How to Spot Scams Disguised as News

With so much information available online these days, being capable of making the difference between reliable and suspicious content is not easy. Especially if you have to divide your attention between your work tasks, social media notifications, WhatsApp messages, and the news articles you are trying to read in between, you might find yourself clicking on a wrong link and coming across a scam disguised as news. Here is a recent example that can better illustrate this situation and a few tips on how to avoid scam articles.

The Australian Securities and Investments Commission has issued this spring warnings on dangerous scam articles disguised as news. Here is what they found out. Over the past months, Australians got targeted by scammers via posts that mimic news articles. Many people have filed reports complaining that they responded to different advertisements that looked like regular news articles, but in the end, made them lose money. According to ASIC, most of those articles were covering news on cryptocurrency and crypto assets and promoting different cryptocurrencies. Moreover, some of the websites where one could find these articles even featured the ASIC logo and stated that the investment choices they presented were ASIC-approved.

Many of these fake articles were also impersonating established news outlets such as ABC News, Forbes Business Magazine, or Sunrise, which increased readers’ confidence that the news was real.

How most of these articles worked is that they were posted on social media. Once a person saw them on their news feed and clicked on them, they got directed to a third-party website, that was no longer connected to the original publication. After readers landed on this page, they were immediately asked to provide their contact details and full name. Those who submitted the necessary details were then called or emailed by scammers who promised them incredible investment opportunities with high returns. What followed depended on each case. As you may assume, the people who transferred money to the individuals posing as intermediary investors lost those amounts and never got contacted again.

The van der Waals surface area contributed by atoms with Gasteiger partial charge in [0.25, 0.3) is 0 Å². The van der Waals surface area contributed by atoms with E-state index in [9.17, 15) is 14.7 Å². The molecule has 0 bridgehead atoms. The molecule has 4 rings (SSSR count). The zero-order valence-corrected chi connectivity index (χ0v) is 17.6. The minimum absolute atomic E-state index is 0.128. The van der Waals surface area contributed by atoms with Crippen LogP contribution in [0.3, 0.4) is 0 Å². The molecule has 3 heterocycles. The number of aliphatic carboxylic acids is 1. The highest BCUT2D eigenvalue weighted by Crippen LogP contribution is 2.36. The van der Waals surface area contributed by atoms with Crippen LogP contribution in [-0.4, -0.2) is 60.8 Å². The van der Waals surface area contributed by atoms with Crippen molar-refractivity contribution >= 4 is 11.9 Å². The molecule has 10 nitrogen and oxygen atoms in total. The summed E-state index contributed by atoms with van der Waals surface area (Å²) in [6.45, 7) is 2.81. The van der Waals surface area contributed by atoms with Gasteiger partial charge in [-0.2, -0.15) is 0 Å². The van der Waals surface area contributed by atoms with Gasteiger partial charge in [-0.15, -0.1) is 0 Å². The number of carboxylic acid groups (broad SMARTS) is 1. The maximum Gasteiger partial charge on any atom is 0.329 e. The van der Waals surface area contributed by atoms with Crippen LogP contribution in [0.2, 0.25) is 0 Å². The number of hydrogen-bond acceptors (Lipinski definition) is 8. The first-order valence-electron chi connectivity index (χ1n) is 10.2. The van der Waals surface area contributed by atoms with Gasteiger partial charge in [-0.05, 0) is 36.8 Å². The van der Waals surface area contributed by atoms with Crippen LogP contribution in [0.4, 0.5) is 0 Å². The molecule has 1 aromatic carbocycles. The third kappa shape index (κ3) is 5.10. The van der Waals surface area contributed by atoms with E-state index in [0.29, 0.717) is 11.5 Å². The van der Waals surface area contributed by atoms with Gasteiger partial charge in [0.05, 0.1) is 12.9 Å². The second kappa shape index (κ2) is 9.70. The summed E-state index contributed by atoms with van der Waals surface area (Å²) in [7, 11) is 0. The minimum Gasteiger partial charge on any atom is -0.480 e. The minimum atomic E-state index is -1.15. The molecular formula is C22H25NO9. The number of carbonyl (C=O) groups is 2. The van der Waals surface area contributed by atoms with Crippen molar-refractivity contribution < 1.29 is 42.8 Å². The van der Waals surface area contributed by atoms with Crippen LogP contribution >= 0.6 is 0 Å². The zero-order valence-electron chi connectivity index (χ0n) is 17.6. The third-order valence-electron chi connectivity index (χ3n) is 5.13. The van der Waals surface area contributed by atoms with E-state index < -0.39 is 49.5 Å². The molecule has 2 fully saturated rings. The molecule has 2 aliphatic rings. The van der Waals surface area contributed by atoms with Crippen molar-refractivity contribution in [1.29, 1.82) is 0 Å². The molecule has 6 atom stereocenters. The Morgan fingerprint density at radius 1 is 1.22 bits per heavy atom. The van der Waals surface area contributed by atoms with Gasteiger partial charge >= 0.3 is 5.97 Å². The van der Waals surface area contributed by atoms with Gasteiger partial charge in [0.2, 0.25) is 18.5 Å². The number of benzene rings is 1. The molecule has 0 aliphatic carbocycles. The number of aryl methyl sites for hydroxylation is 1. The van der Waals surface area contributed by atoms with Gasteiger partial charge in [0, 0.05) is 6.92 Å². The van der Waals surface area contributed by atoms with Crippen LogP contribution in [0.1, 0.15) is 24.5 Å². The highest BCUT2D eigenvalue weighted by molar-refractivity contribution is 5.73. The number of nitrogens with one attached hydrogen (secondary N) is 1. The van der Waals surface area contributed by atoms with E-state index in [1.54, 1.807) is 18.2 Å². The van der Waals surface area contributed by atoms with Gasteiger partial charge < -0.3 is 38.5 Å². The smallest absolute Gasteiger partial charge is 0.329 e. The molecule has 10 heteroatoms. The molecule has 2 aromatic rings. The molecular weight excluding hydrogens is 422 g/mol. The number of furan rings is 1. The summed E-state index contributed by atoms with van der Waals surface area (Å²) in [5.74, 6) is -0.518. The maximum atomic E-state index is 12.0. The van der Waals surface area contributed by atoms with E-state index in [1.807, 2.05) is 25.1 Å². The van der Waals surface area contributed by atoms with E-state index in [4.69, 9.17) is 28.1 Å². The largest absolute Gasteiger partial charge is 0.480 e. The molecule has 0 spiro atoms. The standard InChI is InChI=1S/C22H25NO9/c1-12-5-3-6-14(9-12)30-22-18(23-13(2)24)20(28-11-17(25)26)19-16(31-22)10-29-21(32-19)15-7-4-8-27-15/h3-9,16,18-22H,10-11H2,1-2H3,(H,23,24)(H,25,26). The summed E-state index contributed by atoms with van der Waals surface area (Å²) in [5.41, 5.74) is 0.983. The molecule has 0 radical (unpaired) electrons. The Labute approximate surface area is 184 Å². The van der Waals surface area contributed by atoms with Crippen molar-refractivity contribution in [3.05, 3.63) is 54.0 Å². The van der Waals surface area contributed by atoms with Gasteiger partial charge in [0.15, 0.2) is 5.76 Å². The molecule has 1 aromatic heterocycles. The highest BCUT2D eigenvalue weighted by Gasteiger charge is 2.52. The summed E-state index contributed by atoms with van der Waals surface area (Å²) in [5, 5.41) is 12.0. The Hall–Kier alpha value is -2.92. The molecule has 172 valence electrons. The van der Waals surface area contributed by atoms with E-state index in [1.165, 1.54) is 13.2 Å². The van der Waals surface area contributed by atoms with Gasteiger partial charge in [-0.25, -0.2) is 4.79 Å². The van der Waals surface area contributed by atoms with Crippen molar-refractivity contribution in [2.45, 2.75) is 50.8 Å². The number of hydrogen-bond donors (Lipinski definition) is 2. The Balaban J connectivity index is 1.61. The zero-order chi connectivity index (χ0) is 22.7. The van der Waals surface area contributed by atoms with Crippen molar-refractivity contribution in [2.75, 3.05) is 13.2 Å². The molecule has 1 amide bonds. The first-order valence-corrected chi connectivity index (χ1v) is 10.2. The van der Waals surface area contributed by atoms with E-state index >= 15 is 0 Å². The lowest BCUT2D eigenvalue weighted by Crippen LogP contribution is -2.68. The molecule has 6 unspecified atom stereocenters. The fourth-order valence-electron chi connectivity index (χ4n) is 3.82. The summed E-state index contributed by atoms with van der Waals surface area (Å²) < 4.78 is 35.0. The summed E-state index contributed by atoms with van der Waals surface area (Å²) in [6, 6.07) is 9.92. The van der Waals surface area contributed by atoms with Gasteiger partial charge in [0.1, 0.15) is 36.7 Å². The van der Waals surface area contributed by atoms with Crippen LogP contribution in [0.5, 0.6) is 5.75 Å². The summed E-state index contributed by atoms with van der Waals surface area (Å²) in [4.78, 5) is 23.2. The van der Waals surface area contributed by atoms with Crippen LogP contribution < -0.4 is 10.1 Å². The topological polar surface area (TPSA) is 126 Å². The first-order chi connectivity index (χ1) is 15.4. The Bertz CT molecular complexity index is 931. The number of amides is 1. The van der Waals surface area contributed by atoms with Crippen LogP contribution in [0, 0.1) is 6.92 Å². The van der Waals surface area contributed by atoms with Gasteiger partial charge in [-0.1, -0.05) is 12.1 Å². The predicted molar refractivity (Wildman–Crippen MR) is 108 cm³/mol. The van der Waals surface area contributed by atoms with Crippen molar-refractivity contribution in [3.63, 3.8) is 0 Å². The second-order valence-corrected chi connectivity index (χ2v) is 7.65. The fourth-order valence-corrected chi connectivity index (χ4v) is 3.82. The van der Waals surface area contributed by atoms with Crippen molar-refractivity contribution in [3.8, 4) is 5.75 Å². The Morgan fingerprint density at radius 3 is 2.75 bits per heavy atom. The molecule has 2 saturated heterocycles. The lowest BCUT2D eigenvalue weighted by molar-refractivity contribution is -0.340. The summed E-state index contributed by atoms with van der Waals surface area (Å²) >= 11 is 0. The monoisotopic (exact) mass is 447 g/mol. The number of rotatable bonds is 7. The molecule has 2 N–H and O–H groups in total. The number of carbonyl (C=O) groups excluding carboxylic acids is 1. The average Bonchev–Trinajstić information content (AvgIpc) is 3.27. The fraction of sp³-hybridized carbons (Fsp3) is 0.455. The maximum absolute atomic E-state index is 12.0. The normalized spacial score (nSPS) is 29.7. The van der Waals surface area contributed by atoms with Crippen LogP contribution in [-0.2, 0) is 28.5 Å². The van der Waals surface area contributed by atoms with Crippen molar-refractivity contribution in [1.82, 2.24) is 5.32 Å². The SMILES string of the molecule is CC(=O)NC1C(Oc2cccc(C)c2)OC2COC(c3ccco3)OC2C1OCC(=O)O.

This story shows once again how efficient and adaptable scammers can be, specifically when they target people with something as complex and potentially profitable as cryptocurrency investments. To make sure you will not be the victim of similar scams, here are a few basic aspects to consider whenever reading news that redirects you to other websites that require you to submit your details.

One of the most important factors is the source of information. As this story points out, scammers can easily use fake news as bait, and they can disguise it so well that it seems to be published by giant media outlets. Therefore, if you want to make sure you’re not reading fake news, you should not read articles you get from your social media news feed. Even if many of those may come from reputable publications, the safest way is to go directly to those sources. Whether you are interested in stocks or cryptocurrency investments, many news outlets cover these topics. They would never redirect you to shady pages where you are asked to provide your details and then get contacted for an investment opportunity.

Since the scam in question targeted potential cryptocurrency investors, it’s good to remember that these investments are risky and highly volatile. Being offered the possibility to invest in such assets after reading a piece of news from Forbes Business Magazine should always raise a red flag. Moreover, while many reputable media outlets do cover topics related to investments, even in cryptocurrency, most of them don’t focus on specific investments and don’t promote them as a potential source of profit for their readers.

Getting back to the scam that was spotted by ASIC in Australia, it is also important to note how these scammers tried to persuade readers to provide personal details by claiming that their investment was ASIC approved. The truth is that this organization doesn’t endorse any particular investment, nor does it authorize companies to use its name to promote their service.

In conclusion, readers should also be wary of news articles that promote investments opportunities that are presumably supported by official institutions. Finally, the last and easiest way to spot scams disguised as fake news is to check their validity online by browsing for the same topic. If no results are available, you might be dealing with a scam.